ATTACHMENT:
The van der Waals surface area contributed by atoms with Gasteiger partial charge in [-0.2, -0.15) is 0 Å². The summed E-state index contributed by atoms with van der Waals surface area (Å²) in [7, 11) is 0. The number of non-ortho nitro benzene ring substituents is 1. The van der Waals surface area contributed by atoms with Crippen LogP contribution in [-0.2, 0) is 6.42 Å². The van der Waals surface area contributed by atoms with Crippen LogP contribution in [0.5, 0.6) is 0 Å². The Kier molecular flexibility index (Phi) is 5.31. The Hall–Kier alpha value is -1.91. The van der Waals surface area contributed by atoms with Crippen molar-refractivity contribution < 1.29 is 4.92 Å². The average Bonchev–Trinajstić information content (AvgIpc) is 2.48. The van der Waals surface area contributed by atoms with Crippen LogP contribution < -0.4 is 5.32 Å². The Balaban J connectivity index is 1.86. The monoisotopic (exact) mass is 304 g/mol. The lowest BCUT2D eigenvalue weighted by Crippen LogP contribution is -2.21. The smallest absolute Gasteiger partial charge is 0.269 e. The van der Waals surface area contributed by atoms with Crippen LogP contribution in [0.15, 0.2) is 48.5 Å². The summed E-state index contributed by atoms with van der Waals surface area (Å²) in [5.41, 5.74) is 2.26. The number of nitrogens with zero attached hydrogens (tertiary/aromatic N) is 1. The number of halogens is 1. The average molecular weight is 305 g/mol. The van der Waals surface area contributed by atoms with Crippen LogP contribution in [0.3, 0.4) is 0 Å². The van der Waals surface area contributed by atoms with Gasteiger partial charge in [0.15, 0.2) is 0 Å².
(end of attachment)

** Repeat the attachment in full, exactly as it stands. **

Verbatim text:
The van der Waals surface area contributed by atoms with Gasteiger partial charge in [-0.2, -0.15) is 0 Å². The summed E-state index contributed by atoms with van der Waals surface area (Å²) in [7, 11) is 0. The number of non-ortho nitro benzene ring substituents is 1. The van der Waals surface area contributed by atoms with Crippen LogP contribution in [-0.2, 0) is 6.42 Å². The van der Waals surface area contributed by atoms with Crippen LogP contribution in [0.5, 0.6) is 0 Å². The Kier molecular flexibility index (Phi) is 5.31. The Hall–Kier alpha value is -1.91. The van der Waals surface area contributed by atoms with Crippen molar-refractivity contribution < 1.29 is 4.92 Å². The average Bonchev–Trinajstić information content (AvgIpc) is 2.48. The van der Waals surface area contributed by atoms with Crippen LogP contribution < -0.4 is 5.32 Å². The Balaban J connectivity index is 1.86. The monoisotopic (exact) mass is 304 g/mol. The lowest BCUT2D eigenvalue weighted by Crippen LogP contribution is -2.21. The smallest absolute Gasteiger partial charge is 0.269 e. The van der Waals surface area contributed by atoms with Crippen LogP contribution in [0.15, 0.2) is 48.5 Å². The summed E-state index contributed by atoms with van der Waals surface area (Å²) in [5.41, 5.74) is 2.26. The number of nitrogens with zero attached hydrogens (tertiary/aromatic N) is 1. The number of halogens is 1. The average molecular weight is 305 g/mol. The van der Waals surface area contributed by atoms with Crippen LogP contribution in [0.3, 0.4) is 0 Å². The van der Waals surface area contributed by atoms with Gasteiger partial charge in [0.15, 0.2) is 0 Å².